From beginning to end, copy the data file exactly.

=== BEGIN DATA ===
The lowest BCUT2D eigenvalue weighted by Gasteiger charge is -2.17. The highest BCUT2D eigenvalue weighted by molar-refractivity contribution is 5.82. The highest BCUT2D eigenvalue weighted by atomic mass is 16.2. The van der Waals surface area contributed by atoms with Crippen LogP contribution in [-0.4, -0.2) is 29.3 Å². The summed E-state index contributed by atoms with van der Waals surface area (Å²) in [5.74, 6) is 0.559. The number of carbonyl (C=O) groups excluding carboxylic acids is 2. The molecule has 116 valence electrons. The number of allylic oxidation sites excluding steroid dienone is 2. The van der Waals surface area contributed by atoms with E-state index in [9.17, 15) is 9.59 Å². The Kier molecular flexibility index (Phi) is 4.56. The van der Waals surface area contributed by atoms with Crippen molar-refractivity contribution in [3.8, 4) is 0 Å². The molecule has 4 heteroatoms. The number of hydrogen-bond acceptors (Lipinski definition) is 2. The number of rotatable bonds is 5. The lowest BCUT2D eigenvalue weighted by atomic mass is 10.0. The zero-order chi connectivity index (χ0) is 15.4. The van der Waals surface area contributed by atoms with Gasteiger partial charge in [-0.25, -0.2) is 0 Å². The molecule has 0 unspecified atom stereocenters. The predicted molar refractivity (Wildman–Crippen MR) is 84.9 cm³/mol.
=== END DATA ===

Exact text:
The lowest BCUT2D eigenvalue weighted by Gasteiger charge is -2.17. The highest BCUT2D eigenvalue weighted by molar-refractivity contribution is 5.82. The highest BCUT2D eigenvalue weighted by atomic mass is 16.2. The van der Waals surface area contributed by atoms with Crippen LogP contribution in [-0.4, -0.2) is 29.3 Å². The summed E-state index contributed by atoms with van der Waals surface area (Å²) in [5.74, 6) is 0.559. The number of carbonyl (C=O) groups excluding carboxylic acids is 2. The molecule has 116 valence electrons. The number of allylic oxidation sites excluding steroid dienone is 2. The van der Waals surface area contributed by atoms with E-state index in [9.17, 15) is 9.59 Å². The Kier molecular flexibility index (Phi) is 4.56. The van der Waals surface area contributed by atoms with Crippen molar-refractivity contribution in [3.8, 4) is 0 Å². The molecule has 4 heteroatoms. The number of hydrogen-bond acceptors (Lipinski definition) is 2. The number of rotatable bonds is 5. The lowest BCUT2D eigenvalue weighted by atomic mass is 10.0. The zero-order chi connectivity index (χ0) is 15.4. The van der Waals surface area contributed by atoms with Gasteiger partial charge in [-0.25, -0.2) is 0 Å². The molecule has 0 unspecified atom stereocenters. The predicted molar refractivity (Wildman–Crippen MR) is 84.9 cm³/mol.